Airbus to build spacecraft that will return first Mars samples to Earth

ESA has awarded Airbus a €491 million (US$522 million) contract to design and build the Earth Return Orbiter, which will return the first samples collected from the Red Planet by NASA’s Perseverance rover to Earth.

Telescopes have been observing Mars since the days of Galileo and spacecraft have been landing successfully on it since the 1970s, but, aside from a handful of ancient meteorites, nothing from the Red Planet has ever been brought to Earth for study.

This is a problem because, despite becoming increasingly sophisticated, there are limits to what robotic landers and rovers can do. If uncontaminated samples of Martian rock and soil could be returned to Earth, scientists could conduct a much larger variety of tests much more quickly to answer questions like whether life could or once did exist on Mars. In addition, some of the samples could also be kept in anticipation of the development of new investigation methods.

This is the basic rationale behind the joint ESA/NASA Mars Sample Return project, of which the Earth Return Orbiter will be the final component when it lifts off atop an Ariane 6 rocket in 2026 at the start of its five-year mission.

The first part of the Mars Sample Return project is NASA’s Perseverance rover, which is scheduled to land on Mars in February 2021. The rover will traverse the Martian landscape looking for areas where life, past or present, could exist and use its drill-equipped robotic arm to collect samples. These samples will be sealed in tubes that will be left on the ground in one or more caches.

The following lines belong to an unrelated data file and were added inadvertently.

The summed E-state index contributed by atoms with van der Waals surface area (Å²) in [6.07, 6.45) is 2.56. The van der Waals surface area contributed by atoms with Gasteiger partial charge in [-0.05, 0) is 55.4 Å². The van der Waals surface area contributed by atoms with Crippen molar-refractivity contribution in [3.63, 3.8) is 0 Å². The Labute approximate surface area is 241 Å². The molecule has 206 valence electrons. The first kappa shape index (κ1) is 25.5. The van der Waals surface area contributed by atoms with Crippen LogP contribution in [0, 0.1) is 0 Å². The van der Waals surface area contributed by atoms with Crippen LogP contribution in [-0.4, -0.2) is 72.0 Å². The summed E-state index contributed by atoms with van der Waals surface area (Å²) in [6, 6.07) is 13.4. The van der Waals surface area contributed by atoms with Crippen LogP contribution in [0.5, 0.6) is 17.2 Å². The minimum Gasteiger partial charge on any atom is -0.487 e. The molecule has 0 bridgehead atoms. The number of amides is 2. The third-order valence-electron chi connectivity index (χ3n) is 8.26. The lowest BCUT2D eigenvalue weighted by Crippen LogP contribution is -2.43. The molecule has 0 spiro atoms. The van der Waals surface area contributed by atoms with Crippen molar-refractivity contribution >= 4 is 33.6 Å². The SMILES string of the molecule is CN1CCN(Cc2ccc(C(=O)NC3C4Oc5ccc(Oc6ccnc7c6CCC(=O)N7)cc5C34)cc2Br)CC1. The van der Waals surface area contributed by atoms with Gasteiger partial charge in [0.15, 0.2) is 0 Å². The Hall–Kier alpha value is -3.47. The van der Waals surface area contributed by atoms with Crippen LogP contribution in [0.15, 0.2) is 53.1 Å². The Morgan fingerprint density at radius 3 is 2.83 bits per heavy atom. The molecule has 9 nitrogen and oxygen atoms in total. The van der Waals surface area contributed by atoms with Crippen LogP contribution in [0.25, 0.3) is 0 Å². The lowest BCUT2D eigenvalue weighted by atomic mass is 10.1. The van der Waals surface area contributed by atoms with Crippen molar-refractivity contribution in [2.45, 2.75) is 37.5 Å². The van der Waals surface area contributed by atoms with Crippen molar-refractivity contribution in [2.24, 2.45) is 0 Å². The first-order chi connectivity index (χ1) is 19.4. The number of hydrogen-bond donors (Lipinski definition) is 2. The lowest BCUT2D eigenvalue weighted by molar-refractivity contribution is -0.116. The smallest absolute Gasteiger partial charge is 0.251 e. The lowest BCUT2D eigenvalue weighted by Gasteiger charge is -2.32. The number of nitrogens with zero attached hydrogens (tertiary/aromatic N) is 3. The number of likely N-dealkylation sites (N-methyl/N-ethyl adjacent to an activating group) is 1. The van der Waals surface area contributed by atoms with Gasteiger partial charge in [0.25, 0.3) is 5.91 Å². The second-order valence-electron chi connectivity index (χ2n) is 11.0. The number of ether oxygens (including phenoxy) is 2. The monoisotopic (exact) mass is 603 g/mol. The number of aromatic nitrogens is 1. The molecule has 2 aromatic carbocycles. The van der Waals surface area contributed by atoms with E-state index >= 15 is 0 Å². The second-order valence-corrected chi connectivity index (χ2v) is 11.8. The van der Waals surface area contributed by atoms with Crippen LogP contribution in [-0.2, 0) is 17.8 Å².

For the second phase, the Surface Retrieval Lander will launch in 2026. This lander consists of a surface platform equipped with the robotic Sample Transfer Arm, the Sample Fetch Rover, and the Mars Ascent Vehicle.

After touching down near the sample caches, the Sample Fetch Rover will deploy, drive to the caches, and collect the tubes. It will then return to the lander where the robotic arm will take the tubes and place them in the Orbiting Sample capsule in the Mars Ascent Vehicle. The Mars Ascent Vehicle will then lift off and release the Orbiting Sample capsule in orbit.

This is where the Earth Return Orbiter comes into play. When it arrives in Mars orbit in 2027 thanks to its hybrid RIT-2X ion engines/chemical propulsion system, the six-ton spacecraft will act as a communication relay for the Surface Retrieval Lander and Perseverance. When the Orbiting Sample capsule launches, the Earth Return Orbiter will use its autonomous systems to rendezvous with the capsule. The Orbiting Sample will then be transferred to the Earth Return Orbiter, where it will be bio-sealed in a secondary containment system before being secured in the Earth Entry Vehicle.

The Earth Return Orbiter will then leave Mars orbit and begin its year-long journey to Earth. Finally, the Earth Entry Vehicle will be released and re-enter the Earth’s atmosphere while the Earth Return Orbiter goes into orbit around the Sun. Once the it lands in the desert of Utah, the samples will be collected and placed in quarantine at a sample receiving and curation facility before being released for study.

“We’re bringing the full force of our experience gained on Rosetta, Mars Express, Venus Express, Gaia, ATV, BepiColombo, and JUICE to ensure this mission succeeds,” says Jean-Marc Nasr, Head of Airbus Space Systems. “Bringing samples back to Earth from Mars will be an extraordinary feat, taking interplanetary science to a new level and Airbus is excited to take on this challenge as part of this joint international mission.”

Source: Airbus

Source of Article